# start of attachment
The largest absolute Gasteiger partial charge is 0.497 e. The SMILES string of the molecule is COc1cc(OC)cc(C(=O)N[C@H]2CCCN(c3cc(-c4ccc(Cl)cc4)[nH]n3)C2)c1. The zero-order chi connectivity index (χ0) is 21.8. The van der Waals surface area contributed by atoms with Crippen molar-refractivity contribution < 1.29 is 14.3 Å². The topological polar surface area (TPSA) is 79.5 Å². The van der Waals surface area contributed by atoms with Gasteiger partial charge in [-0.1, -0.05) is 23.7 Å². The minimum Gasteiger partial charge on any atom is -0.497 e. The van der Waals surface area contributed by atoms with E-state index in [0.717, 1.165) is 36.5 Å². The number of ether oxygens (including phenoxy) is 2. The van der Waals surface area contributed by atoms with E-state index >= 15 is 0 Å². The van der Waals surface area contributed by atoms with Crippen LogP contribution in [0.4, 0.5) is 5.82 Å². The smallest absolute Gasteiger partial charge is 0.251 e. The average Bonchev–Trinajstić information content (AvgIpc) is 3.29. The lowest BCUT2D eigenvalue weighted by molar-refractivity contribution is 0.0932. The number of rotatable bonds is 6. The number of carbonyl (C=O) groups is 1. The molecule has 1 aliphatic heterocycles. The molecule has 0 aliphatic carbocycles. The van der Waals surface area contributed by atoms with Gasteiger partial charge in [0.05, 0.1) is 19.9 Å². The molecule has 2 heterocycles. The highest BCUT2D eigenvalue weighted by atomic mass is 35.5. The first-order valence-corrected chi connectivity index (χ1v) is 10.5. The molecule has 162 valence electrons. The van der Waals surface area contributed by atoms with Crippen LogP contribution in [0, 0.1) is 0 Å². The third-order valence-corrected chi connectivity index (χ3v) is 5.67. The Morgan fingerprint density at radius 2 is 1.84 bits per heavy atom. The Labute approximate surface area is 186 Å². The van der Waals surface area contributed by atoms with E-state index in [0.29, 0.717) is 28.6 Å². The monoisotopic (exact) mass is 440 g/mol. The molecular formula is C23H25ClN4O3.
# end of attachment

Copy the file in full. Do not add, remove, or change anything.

The largest absolute Gasteiger partial charge is 0.497 e. The SMILES string of the molecule is COc1cc(OC)cc(C(=O)N[C@H]2CCCN(c3cc(-c4ccc(Cl)cc4)[nH]n3)C2)c1. The zero-order chi connectivity index (χ0) is 21.8. The van der Waals surface area contributed by atoms with Crippen molar-refractivity contribution < 1.29 is 14.3 Å². The topological polar surface area (TPSA) is 79.5 Å². The van der Waals surface area contributed by atoms with Gasteiger partial charge in [-0.1, -0.05) is 23.7 Å². The minimum Gasteiger partial charge on any atom is -0.497 e. The van der Waals surface area contributed by atoms with E-state index in [0.717, 1.165) is 36.5 Å². The number of ether oxygens (including phenoxy) is 2. The van der Waals surface area contributed by atoms with E-state index >= 15 is 0 Å². The van der Waals surface area contributed by atoms with Crippen LogP contribution in [0.4, 0.5) is 5.82 Å². The smallest absolute Gasteiger partial charge is 0.251 e. The average Bonchev–Trinajstić information content (AvgIpc) is 3.29. The lowest BCUT2D eigenvalue weighted by molar-refractivity contribution is 0.0932. The number of rotatable bonds is 6. The number of carbonyl (C=O) groups is 1. The molecule has 1 aliphatic heterocycles. The molecule has 0 aliphatic carbocycles. The van der Waals surface area contributed by atoms with Gasteiger partial charge in [0.05, 0.1) is 19.9 Å². The molecule has 2 heterocycles. The highest BCUT2D eigenvalue weighted by atomic mass is 35.5. The first-order valence-corrected chi connectivity index (χ1v) is 10.5. The molecule has 162 valence electrons. The van der Waals surface area contributed by atoms with Crippen LogP contribution in [0, 0.1) is 0 Å². The third-order valence-corrected chi connectivity index (χ3v) is 5.67. The Morgan fingerprint density at radius 2 is 1.84 bits per heavy atom. The Labute approximate surface area is 186 Å². The van der Waals surface area contributed by atoms with E-state index in [0.29, 0.717) is 28.6 Å². The monoisotopic (exact) mass is 440 g/mol. The molecular formula is C23H25ClN4O3.